Once again, we purchased any gifts we could from the online retailers. We paid for them using the cash back from 2018-19.
We then followed the same process and maxed rewards categories where possible. Since we were traveling less in 2020 (I wonder why?) we had less travel reward spending and used the card for more purchases. This balanced out lower restaurant purchases in quarter 3 2020.
The result of the second year? $398 in bonus.
That doubled to $796 for our Christmas budget for 2020. We’re making our purchases online with the card and using the bonus to cancel charges. Free Christmas #2!
Summary – A Simple Credit Card Rewards Strategy
There you have it – how we used credit card rewards to pay for Christmas TWICE. We did it by following, for the most part, our normal spending and not obsessing over maximizing every penny.
In short, it was a solid financial bonus without any additional stress. That’s a win in my book.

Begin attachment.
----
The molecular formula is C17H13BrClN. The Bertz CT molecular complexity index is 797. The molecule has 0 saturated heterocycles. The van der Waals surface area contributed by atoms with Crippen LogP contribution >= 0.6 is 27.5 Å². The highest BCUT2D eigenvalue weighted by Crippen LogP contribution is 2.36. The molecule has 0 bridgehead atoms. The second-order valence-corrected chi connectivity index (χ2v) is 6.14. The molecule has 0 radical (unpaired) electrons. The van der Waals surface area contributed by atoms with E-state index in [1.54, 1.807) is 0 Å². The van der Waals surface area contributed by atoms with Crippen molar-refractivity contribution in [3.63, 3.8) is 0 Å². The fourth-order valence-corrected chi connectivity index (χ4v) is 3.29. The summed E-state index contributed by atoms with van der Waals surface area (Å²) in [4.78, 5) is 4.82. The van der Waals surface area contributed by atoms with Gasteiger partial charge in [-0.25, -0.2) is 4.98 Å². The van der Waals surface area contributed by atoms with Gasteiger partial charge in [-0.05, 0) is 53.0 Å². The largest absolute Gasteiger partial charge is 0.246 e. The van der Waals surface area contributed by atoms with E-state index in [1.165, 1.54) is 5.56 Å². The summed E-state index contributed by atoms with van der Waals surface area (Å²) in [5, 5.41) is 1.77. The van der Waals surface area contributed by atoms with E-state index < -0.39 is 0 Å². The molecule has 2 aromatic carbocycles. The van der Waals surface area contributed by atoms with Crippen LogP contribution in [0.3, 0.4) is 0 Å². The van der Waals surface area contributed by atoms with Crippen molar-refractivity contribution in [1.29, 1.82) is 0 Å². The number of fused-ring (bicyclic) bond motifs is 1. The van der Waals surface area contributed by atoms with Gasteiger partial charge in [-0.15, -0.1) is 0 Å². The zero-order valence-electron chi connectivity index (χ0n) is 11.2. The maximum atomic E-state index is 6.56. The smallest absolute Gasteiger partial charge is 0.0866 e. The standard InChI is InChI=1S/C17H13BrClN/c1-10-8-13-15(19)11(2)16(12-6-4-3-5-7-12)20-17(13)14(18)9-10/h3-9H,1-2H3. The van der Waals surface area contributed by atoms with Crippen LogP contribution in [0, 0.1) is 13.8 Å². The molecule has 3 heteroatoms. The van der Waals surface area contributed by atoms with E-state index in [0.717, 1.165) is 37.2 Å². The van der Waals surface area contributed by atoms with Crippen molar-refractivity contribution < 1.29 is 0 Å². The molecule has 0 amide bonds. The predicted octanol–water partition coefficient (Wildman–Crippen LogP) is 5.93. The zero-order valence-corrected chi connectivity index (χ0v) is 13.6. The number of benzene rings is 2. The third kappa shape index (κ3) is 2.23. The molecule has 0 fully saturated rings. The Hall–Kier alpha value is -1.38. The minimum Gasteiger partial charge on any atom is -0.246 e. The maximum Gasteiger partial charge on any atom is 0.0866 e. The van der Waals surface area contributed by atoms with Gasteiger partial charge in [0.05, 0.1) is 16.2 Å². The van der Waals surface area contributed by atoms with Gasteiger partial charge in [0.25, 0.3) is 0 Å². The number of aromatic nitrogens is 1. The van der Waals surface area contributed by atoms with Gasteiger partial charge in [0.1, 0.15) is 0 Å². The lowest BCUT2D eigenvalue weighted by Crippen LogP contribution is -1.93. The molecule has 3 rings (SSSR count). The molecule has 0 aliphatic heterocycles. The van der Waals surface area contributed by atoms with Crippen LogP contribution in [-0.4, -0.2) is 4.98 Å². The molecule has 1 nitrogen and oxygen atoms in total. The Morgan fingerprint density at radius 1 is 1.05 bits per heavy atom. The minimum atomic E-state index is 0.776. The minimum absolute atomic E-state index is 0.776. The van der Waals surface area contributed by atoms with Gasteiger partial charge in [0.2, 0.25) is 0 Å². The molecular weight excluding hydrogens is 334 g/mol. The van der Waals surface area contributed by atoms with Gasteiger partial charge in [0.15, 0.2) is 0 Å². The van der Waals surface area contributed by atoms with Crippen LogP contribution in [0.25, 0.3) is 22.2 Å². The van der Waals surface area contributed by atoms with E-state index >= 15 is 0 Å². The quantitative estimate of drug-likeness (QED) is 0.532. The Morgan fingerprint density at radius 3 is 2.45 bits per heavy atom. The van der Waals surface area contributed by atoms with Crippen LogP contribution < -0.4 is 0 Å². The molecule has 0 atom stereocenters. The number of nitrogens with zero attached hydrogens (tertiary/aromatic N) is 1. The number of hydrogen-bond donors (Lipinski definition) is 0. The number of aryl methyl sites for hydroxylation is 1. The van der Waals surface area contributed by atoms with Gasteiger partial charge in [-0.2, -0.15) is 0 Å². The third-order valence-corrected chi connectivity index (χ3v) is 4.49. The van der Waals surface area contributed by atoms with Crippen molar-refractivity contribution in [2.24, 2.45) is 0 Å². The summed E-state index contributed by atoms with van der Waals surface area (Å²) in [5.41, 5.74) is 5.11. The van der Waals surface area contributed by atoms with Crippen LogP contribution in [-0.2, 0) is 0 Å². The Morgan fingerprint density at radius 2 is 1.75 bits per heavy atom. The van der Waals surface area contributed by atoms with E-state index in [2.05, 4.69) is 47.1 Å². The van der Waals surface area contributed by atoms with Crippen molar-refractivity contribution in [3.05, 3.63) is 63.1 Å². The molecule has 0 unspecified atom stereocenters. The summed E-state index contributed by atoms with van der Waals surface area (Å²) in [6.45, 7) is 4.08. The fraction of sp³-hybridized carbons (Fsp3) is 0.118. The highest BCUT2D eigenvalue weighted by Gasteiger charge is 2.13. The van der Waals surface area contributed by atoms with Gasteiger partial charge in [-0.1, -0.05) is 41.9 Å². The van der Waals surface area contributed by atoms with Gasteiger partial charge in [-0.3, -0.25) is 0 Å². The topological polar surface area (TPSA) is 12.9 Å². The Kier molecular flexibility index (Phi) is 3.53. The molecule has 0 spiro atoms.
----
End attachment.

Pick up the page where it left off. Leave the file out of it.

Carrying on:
Here’s a quick summary of the strategy:
|A SIMPLE CREDIT CARD REWARDS STRATEGY|
|1.||Apply for the Discover It card (recommend October)|
|2.||Make purchases in quarterly bonus categories (starting with online retailers for holiday gifts) for 5% bonus|
|3.||Use the card for other regular purchases (1% bonus) when not pursuing other bonus strategies|
|4.||Pay off charges every month to avoid interest charges|
|5.||Receive matching bonus at 1-year anniversary – CASHBACK DOUBLES|
|6.||Use the cashback amount for holiday purchases and budget|
|7.||Repeat with another user if you wish|
This may not be an optimized strategy, but it’s easy to execute and provides you with a solid benefit.
The Discover It is a solid cash back card option if it matches your spending priorities. It’s hard to beat 2% (or 10% in quarterly categories) for the first year.